This resulted in a financial setback for Eritrea because of its limited access to hard currencies.
In 1998, the Eritrean Government complained that Ethiopian government representatives, including police, were beginning to encroach on Eritrean territory near the border town of Badme in southwest Eritrea. According to Eritrean sources, four of their police officers who went to Badme to investigate turned up dead. Again, the Eritreans said that they had no choice but to retaliate with military force against the alleged Ethiopian encroachments and murder of their policemen. The Ethiopian Government denied all of the Eritrean allegations about encroachments and the killing of Eritrean policemen, claiming that the Eritrean military attack was totally unjustified.

Instead of negotiations, the Eritrean action triggered a massive Ethiopian armed response, unleashing a major bilateral war that lasted two years, and that caused approximately 100,000 dead and wounded on both sides.

Under Algerian Government mediation, a cease-fire was accomplished in 2000. In view of the border as the ostensible main issue in contention, the Algerians established the Ethiopia-Eritrea Border Commission (EEBC) to arbitrate the exact boundary line. While the EEBC was doing its work, the long border remained heavily armed on both sides.

The results of the EEBC arbitration upheld Eritrea’s main claims on the border delineation. The Ethiopian Government made a public statement agreeing to the arbitration result, but insisted that it would not proceed to delineate the final border settlement until they could have bilateral discussions with Eritrea. The Government of Eritrea declared that it was open to discussions without any preconditions, but insisted that Ethiopia first had to delineate the border pursuant to the arbitration decision. This total stalemate in the bilateral relationship has continued until the present, with both governments holding to their inflexible positions.

Because of the stalemate, the border has remained heavily armed on both sides. This situation has caused particular hardship to Eritrea. Because of the country’s small population, young men conscripted into the armed forces to patrol the long border have had to serve for indefinite periods without knowing when they would be demobilized and returned to their families. As a result, over the past decade thousands of young Eritrean have ‘illegally’ left their country to seek asylum in the other countries, including Ethiopia, Egypt, Israel, the Emirates and southern Europe.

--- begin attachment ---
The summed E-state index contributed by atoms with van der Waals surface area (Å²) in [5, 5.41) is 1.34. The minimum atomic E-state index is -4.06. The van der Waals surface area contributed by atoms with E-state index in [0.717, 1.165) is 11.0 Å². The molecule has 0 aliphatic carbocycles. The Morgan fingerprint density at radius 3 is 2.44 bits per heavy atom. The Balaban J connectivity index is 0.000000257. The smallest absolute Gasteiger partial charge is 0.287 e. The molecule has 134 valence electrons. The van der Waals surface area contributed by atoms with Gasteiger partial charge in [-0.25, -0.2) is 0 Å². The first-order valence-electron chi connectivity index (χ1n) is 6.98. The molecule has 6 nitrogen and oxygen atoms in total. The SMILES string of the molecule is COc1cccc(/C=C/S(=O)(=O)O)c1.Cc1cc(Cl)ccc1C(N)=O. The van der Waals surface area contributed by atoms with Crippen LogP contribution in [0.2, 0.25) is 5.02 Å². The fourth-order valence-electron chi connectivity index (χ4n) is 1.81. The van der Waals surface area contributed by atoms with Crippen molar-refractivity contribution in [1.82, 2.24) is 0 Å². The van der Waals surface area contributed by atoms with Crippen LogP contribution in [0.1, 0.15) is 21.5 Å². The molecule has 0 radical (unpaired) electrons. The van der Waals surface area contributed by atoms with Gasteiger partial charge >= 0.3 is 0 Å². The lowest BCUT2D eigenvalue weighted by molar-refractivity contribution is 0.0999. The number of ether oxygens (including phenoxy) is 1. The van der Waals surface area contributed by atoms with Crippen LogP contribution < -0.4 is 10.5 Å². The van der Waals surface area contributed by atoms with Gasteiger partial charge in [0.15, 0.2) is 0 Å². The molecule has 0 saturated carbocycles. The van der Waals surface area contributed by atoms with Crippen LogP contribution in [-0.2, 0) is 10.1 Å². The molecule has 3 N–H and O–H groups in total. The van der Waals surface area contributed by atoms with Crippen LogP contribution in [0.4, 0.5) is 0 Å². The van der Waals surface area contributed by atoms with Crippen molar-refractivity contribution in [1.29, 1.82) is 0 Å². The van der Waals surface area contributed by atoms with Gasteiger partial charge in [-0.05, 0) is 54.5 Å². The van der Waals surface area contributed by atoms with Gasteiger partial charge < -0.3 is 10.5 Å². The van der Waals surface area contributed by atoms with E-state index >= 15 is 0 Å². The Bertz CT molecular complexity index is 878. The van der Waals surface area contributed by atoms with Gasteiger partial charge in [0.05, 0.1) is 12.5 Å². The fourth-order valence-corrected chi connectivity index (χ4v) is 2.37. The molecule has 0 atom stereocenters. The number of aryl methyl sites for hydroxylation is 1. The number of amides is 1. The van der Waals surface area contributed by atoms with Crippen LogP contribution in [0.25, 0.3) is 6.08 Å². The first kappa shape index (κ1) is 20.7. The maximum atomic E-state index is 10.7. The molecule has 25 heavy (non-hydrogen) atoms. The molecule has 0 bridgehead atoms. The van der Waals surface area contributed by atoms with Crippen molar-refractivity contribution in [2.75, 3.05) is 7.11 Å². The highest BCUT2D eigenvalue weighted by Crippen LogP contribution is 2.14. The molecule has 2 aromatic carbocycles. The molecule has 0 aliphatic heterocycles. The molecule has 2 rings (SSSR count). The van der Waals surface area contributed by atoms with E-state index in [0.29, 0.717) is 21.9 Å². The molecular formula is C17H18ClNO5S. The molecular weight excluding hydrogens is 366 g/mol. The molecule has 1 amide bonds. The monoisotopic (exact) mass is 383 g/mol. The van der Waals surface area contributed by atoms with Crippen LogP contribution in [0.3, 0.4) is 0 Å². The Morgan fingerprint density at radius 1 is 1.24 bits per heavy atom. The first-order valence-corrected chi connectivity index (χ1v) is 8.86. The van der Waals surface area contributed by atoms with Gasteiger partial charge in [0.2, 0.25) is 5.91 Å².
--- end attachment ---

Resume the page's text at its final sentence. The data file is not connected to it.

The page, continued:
In addition to the expensive armed camps on both sides of the border, the situation of ‘no peace—no war’ has resulted in a total stoppage of cross border trade, and the loss to Ethiopia of Eritrea’s convenient nearby ports for Ethiopia’s exports and imports. Ethiopia’s only access to the ocean since the war began has been via the 900 mile antiquated railway from Addis Abeba to the port of the neighboring country of Djibouti at the entrance to the Indian Ocean from the Red Sea. In addition to the long distance between Djibouti and Addis Abeba, port fees in Djibouti are excessively high.

To make matters worse, both Ethiopia and Eritrea have become ensnarled in the chaos of Somalia since that government collapsed in 1991. The rise of the Islamist group Al Shabab, with abundant assistance from al-Qaeda in the Arabian Peninsula caused Ethiopia to send troops to Somalia at various points from 2006 to the present day. Between 2006 and 2010, the security crisis in Somalia has caused relations between Eritrea and the United States to deteriorate badly. In 2008, the George W. Bush Administration declared Eritrea to be a “state sponsor of terrorism”, thereby triggering US trade, investment, and travel sanctions against Eritrea and its leaders. The reason was the identification of Somali Islamist extremists attending a Somali political dialogue meeting in Eritrea. Indeed, this caused the US Government to become so enraged that the American Assistant Secretary of State for Africa expressed to desire to reopen the EEBC arbitration decision in order to favor the Ethiopian border claims. This request was not adopted.